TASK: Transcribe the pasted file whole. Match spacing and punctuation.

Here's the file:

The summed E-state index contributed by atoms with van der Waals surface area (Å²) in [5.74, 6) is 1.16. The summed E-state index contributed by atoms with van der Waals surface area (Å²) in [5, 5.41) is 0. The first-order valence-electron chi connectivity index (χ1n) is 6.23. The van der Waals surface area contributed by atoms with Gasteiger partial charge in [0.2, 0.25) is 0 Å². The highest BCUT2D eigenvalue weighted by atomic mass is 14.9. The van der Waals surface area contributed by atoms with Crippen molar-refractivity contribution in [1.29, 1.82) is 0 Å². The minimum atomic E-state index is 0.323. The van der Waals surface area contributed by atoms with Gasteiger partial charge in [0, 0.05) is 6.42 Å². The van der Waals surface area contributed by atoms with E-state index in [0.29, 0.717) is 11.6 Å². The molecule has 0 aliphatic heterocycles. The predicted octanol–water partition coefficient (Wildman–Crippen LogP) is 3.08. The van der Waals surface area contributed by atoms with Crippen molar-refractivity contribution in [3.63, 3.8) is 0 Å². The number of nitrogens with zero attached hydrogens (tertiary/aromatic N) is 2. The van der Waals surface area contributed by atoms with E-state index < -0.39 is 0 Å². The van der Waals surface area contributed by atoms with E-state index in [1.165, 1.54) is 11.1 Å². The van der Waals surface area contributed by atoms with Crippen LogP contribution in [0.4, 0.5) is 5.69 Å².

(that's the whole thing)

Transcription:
The summed E-state index contributed by atoms with van der Waals surface area (Å²) in [5.74, 6) is 1.16. The summed E-state index contributed by atoms with van der Waals surface area (Å²) in [5, 5.41) is 0. The first-order valence-electron chi connectivity index (χ1n) is 6.23. The van der Waals surface area contributed by atoms with Gasteiger partial charge in [0.2, 0.25) is 0 Å². The highest BCUT2D eigenvalue weighted by atomic mass is 14.9. The van der Waals surface area contributed by atoms with Crippen molar-refractivity contribution in [1.29, 1.82) is 0 Å². The minimum atomic E-state index is 0.323. The van der Waals surface area contributed by atoms with Gasteiger partial charge in [0, 0.05) is 6.42 Å². The van der Waals surface area contributed by atoms with E-state index in [0.29, 0.717) is 11.6 Å². The molecule has 0 aliphatic heterocycles. The predicted octanol–water partition coefficient (Wildman–Crippen LogP) is 3.08. The van der Waals surface area contributed by atoms with Crippen molar-refractivity contribution in [3.63, 3.8) is 0 Å². The number of nitrogens with zero attached hydrogens (tertiary/aromatic N) is 2. The van der Waals surface area contributed by atoms with E-state index < -0.39 is 0 Å². The van der Waals surface area contributed by atoms with E-state index in [1.165, 1.54) is 11.1 Å². The van der Waals surface area contributed by atoms with Crippen LogP contribution in [0.4, 0.5) is 5.69 Å².